Food banks are overwhelmed, while thousands of dollars sit unused in people’s food stamp accounts, because New Jersey is one of only two states where online retail grocery sites will not accept the electronic benefits transmission (EBT) debit card that food stamp recipients use in store for payment.
It is shameful that during this pandemic, a state so densely populated as New Jersey would allow its most vulnerable and financially challenged people to be denied online access to food.
Not all people who get food stamp help from the federal government’s Supplemental Nutrition Assistance Program (SNAP) have someone who will buy food for them on their charge cards, creating a debt to be repaid in cash.
And what about the inner-city poor who don’t have transportation to a supermarket and must take along small children if they shop in a store where EBT cards are honored? How many week’s worth of groceries can a mother and small children carry home? And how were they protected from COVID-19?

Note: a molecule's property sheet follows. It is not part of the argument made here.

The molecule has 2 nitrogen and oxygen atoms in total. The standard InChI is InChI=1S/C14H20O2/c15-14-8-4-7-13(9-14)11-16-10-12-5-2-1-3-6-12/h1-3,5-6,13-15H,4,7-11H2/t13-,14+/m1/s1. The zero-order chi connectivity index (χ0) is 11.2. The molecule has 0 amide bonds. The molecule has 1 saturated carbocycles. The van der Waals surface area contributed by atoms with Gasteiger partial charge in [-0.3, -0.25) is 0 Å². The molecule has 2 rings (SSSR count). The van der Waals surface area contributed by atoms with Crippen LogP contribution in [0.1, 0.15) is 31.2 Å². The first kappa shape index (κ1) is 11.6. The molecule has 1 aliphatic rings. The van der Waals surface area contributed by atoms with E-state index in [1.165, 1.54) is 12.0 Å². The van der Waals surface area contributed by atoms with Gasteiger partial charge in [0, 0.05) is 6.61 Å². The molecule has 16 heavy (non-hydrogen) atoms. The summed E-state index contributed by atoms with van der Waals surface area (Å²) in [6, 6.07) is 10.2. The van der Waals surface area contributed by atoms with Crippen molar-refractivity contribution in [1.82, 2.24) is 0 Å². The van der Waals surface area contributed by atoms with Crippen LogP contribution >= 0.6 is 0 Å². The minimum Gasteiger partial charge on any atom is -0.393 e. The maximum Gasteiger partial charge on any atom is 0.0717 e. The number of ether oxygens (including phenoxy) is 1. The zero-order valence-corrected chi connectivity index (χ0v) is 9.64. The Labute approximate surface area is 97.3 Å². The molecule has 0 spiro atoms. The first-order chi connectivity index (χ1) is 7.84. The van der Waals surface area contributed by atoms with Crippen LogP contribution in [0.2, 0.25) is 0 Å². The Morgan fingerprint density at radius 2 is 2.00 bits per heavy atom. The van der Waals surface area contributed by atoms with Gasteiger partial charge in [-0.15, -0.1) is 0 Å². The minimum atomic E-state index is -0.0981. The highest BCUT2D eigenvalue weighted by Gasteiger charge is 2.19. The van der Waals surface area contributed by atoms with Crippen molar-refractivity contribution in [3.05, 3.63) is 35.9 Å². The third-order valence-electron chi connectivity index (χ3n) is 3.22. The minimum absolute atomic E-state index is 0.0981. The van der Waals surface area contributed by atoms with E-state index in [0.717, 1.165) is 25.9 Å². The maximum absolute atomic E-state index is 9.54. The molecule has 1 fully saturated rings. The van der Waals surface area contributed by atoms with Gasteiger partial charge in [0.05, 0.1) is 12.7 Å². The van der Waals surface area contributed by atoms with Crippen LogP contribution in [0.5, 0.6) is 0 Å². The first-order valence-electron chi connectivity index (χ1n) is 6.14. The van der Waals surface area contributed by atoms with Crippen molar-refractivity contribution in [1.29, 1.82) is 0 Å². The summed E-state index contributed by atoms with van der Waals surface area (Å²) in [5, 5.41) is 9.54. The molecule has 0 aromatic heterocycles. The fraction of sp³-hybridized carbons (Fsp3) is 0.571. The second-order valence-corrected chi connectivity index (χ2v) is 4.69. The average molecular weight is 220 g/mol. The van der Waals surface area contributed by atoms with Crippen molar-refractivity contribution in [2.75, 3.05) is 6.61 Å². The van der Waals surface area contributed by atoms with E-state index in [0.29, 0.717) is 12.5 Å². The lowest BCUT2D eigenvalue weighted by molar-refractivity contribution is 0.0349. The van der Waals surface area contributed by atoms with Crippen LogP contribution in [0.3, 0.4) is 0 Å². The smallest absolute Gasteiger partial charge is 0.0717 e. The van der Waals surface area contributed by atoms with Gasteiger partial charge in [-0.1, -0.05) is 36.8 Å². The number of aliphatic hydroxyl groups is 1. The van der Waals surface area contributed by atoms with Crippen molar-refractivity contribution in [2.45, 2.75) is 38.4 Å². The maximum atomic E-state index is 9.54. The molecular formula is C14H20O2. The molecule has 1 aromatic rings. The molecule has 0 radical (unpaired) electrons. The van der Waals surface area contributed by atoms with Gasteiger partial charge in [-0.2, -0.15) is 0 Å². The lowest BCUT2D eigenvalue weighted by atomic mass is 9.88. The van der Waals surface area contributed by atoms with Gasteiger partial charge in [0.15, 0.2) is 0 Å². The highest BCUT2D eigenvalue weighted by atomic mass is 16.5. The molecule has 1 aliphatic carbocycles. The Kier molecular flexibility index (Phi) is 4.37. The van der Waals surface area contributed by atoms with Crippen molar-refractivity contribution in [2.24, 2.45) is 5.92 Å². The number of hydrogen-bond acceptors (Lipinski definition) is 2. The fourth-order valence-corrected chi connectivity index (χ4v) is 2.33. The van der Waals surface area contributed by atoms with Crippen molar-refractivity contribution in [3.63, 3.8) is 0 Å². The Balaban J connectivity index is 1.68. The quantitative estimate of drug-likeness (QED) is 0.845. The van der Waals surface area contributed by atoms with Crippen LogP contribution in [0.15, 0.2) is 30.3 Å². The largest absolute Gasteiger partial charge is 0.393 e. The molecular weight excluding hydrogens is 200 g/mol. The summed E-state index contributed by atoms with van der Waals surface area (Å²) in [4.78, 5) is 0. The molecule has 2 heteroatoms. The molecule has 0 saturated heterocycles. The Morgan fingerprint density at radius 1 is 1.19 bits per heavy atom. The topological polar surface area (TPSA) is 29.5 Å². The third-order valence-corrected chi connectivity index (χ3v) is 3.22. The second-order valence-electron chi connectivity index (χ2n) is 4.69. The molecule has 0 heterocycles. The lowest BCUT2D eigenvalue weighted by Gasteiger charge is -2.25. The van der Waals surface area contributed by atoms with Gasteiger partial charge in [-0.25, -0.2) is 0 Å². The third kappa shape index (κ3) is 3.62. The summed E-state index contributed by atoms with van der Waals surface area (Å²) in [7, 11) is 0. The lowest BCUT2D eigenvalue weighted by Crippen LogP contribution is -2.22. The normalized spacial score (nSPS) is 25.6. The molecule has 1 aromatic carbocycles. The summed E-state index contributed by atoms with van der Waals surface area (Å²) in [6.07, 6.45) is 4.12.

People who depend on food stamps are the elderly blind and disabled, the homeless, mothers raising children alone, and thousands who have lost their jobs due to COVID-19. And since schools are closed in New Jersey, families need more food, now costing more, to feed children at home.
People with power are not talking about this particular food emergency. In 2016, there were 858,572 New Jersey citizens on food stamps; at least a million today. It’s no wonder food banks and community kitchens can’t keep up.
Gov. Murphy, please, fix this immediately, so EBT cards must be honored online and delivery paid in cash.